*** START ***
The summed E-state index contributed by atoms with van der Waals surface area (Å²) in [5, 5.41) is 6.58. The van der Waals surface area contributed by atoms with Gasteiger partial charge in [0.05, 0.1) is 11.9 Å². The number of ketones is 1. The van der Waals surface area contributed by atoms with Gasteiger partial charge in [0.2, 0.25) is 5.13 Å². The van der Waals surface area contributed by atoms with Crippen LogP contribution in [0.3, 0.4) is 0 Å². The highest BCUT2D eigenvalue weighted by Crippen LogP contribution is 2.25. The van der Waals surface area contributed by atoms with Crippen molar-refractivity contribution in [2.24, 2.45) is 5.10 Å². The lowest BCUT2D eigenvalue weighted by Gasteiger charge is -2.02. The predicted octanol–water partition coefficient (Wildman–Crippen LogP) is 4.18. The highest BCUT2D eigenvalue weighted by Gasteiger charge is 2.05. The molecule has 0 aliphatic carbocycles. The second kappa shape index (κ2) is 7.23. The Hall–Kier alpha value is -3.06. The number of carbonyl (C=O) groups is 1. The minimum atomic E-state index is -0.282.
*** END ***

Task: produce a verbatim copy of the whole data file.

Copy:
The summed E-state index contributed by atoms with van der Waals surface area (Å²) in [5, 5.41) is 6.58. The van der Waals surface area contributed by atoms with Gasteiger partial charge in [0.05, 0.1) is 11.9 Å². The number of ketones is 1. The van der Waals surface area contributed by atoms with Gasteiger partial charge in [0.2, 0.25) is 5.13 Å². The van der Waals surface area contributed by atoms with Crippen LogP contribution in [0.3, 0.4) is 0 Å². The highest BCUT2D eigenvalue weighted by Crippen LogP contribution is 2.25. The van der Waals surface area contributed by atoms with Crippen molar-refractivity contribution in [2.24, 2.45) is 5.10 Å². The lowest BCUT2D eigenvalue weighted by Gasteiger charge is -2.02. The predicted octanol–water partition coefficient (Wildman–Crippen LogP) is 4.18. The highest BCUT2D eigenvalue weighted by Gasteiger charge is 2.05. The molecule has 0 aliphatic carbocycles. The second kappa shape index (κ2) is 7.23. The Hall–Kier alpha value is -3.06. The number of carbonyl (C=O) groups is 1. The minimum atomic E-state index is -0.282.